When the pain gripped she gripped at his hand, and a spasm of physical sympathy ran through him. He felt helpless and ashamed of his helplessness.

At the entrance to the hospital grounds she put her face down upon his knees so that the hot tears ran through his hands.

"Poor, poor old Sam, it has been horrible for you."

At the hospital Sam walked up and down in the corridor through the swinging doors at the end of which she had been taken. Every vestige of regret for the trying months now lying behind had passed, and he paced up and down the corridor feeling that he had come to one of those huge moments when a man's brain, his grasp of affairs, his hopes and plans for the future, all of the little details and trivialities of his life, halt, and he waits anxious, breathless, expectant. He looked at a little clock on a table at the end of the corridor, half expecting it to stop also and wait with him. His marriage hour that had seemed so big and vital seemed now, in the quiet corridor, with the stone floor and the silent white-clad, rubber-shod nurses passing up and down and in the presence of this greater event, to have shrunk enormously. He walked up and down peering at the clock, looking at the swinging door and biting at the stem of his empty pipe.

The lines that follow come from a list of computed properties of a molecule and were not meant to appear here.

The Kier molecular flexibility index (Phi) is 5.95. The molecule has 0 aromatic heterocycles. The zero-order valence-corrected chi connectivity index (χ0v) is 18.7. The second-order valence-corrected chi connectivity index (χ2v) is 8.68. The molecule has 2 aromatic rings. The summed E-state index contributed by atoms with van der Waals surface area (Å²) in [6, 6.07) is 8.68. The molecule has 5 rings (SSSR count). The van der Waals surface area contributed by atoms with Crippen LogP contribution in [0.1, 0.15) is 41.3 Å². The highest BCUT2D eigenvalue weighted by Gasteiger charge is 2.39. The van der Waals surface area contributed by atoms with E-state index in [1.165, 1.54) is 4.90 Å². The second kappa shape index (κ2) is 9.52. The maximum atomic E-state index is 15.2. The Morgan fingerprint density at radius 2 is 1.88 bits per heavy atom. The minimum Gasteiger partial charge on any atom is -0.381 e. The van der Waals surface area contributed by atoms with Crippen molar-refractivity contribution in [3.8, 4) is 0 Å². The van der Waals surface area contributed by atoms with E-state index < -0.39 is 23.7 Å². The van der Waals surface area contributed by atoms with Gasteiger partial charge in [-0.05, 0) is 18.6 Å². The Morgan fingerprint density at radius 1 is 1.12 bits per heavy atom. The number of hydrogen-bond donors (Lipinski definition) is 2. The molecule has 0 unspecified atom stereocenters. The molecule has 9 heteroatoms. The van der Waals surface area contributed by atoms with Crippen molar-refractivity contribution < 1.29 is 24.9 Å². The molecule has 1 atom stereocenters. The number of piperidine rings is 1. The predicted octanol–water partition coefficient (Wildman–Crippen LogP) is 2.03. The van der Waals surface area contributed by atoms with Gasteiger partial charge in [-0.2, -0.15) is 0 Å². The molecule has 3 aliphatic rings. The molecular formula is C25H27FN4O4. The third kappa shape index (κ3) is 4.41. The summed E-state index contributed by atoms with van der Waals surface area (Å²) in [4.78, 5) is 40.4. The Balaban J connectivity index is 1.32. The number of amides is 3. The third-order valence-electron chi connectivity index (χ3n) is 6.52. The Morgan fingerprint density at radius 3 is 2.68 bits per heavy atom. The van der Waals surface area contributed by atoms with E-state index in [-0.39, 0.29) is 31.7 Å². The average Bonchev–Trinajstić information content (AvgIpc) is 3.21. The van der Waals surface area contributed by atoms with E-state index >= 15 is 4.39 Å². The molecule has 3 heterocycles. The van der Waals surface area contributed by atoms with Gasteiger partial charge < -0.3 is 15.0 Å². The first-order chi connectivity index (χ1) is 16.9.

And then through the swinging door came Grover.

"We can get the child, Sam, but to get it we shall have to take a chance with her. Do you want to do that? Do not wait. Decide."

Sam sprang past him toward the door.

"You bungler," he cried, and his voice rang through the long quiet corridor. "You do not know what this means. Let me go."

Doctor Grover, catching him by the arm, swung him about. The two men stood facing each other.

"You stay here," said the doctor, his voice remaining quiet and firm; "I will attend to things. Your going in there would be pure folly now. Now answer me-do you want to take the chance?"

"No! No!" Sam shouted. "No! I want her-Sue-alive and well, back through that door."

A cold gleam came into his eyes and he shook his fist before the doctor's face.

"Do not try deceiving me about this. By God, I will--"

Turning, Doctor Grover ran back through the swinging door leaving Sam staring blankly at his back. A nurse, one whom he had seen in Doctor Grover's office, came out of the door and taking his arm, walked beside him up and down the corridor. Sam put his arm around her shoulder and talked. An illusion that it was necessary to comfort her came to him.

"Do not worry," he said. "She will be all right. Grover will take care of her. Nothing can happen to little Sue."

The nurse, a small, sweet-faced, Scotch woman, who knew and admired Sue, wept. Some quality in his voice had touched the woman in her and the tears ran in a little stream down her cheeks. Sam continued talking, the woman's tears helping him to regain his grip upon himself.